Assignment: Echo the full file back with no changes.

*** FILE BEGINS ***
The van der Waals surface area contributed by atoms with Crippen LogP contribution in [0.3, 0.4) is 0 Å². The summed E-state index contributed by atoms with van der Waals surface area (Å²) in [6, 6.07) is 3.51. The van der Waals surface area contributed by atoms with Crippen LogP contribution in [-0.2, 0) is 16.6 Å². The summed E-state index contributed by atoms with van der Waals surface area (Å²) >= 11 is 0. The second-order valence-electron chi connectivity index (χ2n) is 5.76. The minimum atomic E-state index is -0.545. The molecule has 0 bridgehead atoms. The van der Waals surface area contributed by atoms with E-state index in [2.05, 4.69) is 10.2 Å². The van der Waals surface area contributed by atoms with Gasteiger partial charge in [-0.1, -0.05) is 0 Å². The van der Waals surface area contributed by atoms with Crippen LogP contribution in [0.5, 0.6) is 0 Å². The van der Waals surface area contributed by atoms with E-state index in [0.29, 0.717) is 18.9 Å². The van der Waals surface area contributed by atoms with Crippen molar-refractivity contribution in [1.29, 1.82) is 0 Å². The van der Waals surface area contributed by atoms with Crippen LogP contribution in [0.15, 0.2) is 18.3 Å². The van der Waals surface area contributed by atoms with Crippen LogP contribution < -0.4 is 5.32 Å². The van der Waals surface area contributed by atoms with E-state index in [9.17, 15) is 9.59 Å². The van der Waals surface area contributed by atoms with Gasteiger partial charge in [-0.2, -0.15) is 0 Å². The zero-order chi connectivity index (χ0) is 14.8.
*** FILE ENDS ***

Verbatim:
The van der Waals surface area contributed by atoms with Crippen LogP contribution in [0.3, 0.4) is 0 Å². The summed E-state index contributed by atoms with van der Waals surface area (Å²) in [6, 6.07) is 3.51. The van der Waals surface area contributed by atoms with Crippen LogP contribution in [-0.2, 0) is 16.6 Å². The summed E-state index contributed by atoms with van der Waals surface area (Å²) >= 11 is 0. The second-order valence-electron chi connectivity index (χ2n) is 5.76. The minimum atomic E-state index is -0.545. The molecule has 0 bridgehead atoms. The van der Waals surface area contributed by atoms with E-state index in [2.05, 4.69) is 10.2 Å². The van der Waals surface area contributed by atoms with Gasteiger partial charge in [-0.1, -0.05) is 0 Å². The van der Waals surface area contributed by atoms with Crippen LogP contribution in [0.5, 0.6) is 0 Å². The van der Waals surface area contributed by atoms with E-state index in [0.29, 0.717) is 18.9 Å². The van der Waals surface area contributed by atoms with Crippen molar-refractivity contribution in [1.29, 1.82) is 0 Å². The van der Waals surface area contributed by atoms with Crippen LogP contribution in [0.15, 0.2) is 18.3 Å². The van der Waals surface area contributed by atoms with Crippen LogP contribution < -0.4 is 5.32 Å². The van der Waals surface area contributed by atoms with E-state index in [9.17, 15) is 9.59 Å². The van der Waals surface area contributed by atoms with Gasteiger partial charge in [-0.2, -0.15) is 0 Å². The zero-order chi connectivity index (χ0) is 14.8.